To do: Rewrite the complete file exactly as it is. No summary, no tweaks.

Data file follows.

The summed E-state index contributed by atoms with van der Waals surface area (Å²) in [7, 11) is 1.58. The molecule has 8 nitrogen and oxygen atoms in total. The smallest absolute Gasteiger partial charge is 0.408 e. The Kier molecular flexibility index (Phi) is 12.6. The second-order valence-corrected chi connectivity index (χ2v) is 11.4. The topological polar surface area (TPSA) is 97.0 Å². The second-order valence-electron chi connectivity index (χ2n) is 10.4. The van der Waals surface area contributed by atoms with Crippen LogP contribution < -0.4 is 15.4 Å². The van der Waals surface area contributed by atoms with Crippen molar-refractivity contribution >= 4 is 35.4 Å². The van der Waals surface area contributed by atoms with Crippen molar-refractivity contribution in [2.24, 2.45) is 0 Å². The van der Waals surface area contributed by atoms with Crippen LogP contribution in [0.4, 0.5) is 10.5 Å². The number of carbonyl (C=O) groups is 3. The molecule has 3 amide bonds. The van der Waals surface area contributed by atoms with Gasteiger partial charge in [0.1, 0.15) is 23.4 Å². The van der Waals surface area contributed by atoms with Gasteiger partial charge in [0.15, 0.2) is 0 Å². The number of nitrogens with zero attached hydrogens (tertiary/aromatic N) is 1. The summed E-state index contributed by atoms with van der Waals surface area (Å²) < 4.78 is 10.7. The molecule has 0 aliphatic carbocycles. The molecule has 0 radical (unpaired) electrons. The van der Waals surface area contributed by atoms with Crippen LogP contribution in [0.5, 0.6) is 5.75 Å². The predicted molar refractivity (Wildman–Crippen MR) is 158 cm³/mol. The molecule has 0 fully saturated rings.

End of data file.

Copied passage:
The summed E-state index contributed by atoms with van der Waals surface area (Å²) in [7, 11) is 1.58. The molecule has 8 nitrogen and oxygen atoms in total. The smallest absolute Gasteiger partial charge is 0.408 e. The Kier molecular flexibility index (Phi) is 12.6. The second-order valence-corrected chi connectivity index (χ2v) is 11.4. The topological polar surface area (TPSA) is 97.0 Å². The second-order valence-electron chi connectivity index (χ2n) is 10.4. The van der Waals surface area contributed by atoms with Crippen LogP contribution < -0.4 is 15.4 Å². The van der Waals surface area contributed by atoms with Crippen molar-refractivity contribution >= 4 is 35.4 Å². The van der Waals surface area contributed by atoms with Crippen molar-refractivity contribution in [2.24, 2.45) is 0 Å². The van der Waals surface area contributed by atoms with Crippen LogP contribution in [0.4, 0.5) is 10.5 Å². The number of carbonyl (C=O) groups is 3. The molecule has 3 amide bonds. The van der Waals surface area contributed by atoms with Gasteiger partial charge in [0.1, 0.15) is 23.4 Å². The van der Waals surface area contributed by atoms with Gasteiger partial charge in [0.15, 0.2) is 0 Å². The number of nitrogens with zero attached hydrogens (tertiary/aromatic N) is 1. The summed E-state index contributed by atoms with van der Waals surface area (Å²) < 4.78 is 10.7. The molecule has 0 aliphatic carbocycles. The molecule has 0 radical (unpaired) electrons. The van der Waals surface area contributed by atoms with Crippen LogP contribution in [0.5, 0.6) is 5.75 Å². The predicted molar refractivity (Wildman–Crippen MR) is 158 cm³/mol. The molecule has 0 fully saturated rings.